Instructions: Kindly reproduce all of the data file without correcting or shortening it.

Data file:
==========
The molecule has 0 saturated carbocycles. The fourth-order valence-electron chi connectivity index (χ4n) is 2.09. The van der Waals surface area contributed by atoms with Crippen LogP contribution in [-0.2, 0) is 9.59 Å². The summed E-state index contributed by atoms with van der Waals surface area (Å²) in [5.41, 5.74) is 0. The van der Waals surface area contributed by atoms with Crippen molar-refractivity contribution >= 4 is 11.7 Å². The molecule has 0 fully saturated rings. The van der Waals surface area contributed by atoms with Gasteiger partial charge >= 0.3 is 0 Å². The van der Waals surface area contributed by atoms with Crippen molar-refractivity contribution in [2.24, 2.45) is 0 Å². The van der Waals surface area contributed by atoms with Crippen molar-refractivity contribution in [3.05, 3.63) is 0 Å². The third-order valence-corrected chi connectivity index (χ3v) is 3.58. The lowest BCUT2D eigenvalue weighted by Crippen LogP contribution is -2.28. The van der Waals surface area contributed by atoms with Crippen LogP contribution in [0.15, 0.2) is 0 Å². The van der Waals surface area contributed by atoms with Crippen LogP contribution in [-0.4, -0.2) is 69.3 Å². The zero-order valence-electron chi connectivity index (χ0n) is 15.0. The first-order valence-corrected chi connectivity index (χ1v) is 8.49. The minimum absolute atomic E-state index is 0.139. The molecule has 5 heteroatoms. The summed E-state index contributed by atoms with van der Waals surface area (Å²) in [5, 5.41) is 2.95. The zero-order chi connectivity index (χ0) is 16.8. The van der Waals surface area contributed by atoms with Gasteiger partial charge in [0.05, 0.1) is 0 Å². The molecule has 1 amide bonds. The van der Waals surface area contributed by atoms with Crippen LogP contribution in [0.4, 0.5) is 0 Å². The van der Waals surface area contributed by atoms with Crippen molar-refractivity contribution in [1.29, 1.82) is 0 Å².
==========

The molecule has 0 saturated carbocycles. The fourth-order valence-electron chi connectivity index (χ4n) is 2.09. The van der Waals surface area contributed by atoms with Crippen LogP contribution in [-0.2, 0) is 9.59 Å². The summed E-state index contributed by atoms with van der Waals surface area (Å²) in [5.41, 5.74) is 0. The van der Waals surface area contributed by atoms with Crippen molar-refractivity contribution >= 4 is 11.7 Å². The molecule has 0 fully saturated rings. The van der Waals surface area contributed by atoms with Gasteiger partial charge >= 0.3 is 0 Å². The van der Waals surface area contributed by atoms with Crippen molar-refractivity contribution in [2.24, 2.45) is 0 Å². The van der Waals surface area contributed by atoms with Crippen molar-refractivity contribution in [3.05, 3.63) is 0 Å². The third-order valence-corrected chi connectivity index (χ3v) is 3.58. The lowest BCUT2D eigenvalue weighted by Crippen LogP contribution is -2.28. The van der Waals surface area contributed by atoms with Crippen LogP contribution in [0.15, 0.2) is 0 Å². The van der Waals surface area contributed by atoms with Crippen LogP contribution in [-0.4, -0.2) is 69.3 Å². The zero-order valence-electron chi connectivity index (χ0n) is 15.0. The first-order valence-corrected chi connectivity index (χ1v) is 8.49. The minimum absolute atomic E-state index is 0.139. The molecule has 5 heteroatoms. The summed E-state index contributed by atoms with van der Waals surface area (Å²) in [5, 5.41) is 2.95. The zero-order chi connectivity index (χ0) is 16.8. The van der Waals surface area contributed by atoms with Gasteiger partial charge in [0.05, 0.1) is 0 Å². The molecule has 1 amide bonds. The van der Waals surface area contributed by atoms with Crippen LogP contribution in [0.4, 0.5) is 0 Å². The van der Waals surface area contributed by atoms with Crippen molar-refractivity contribution in [1.29, 1.82) is 0 Å².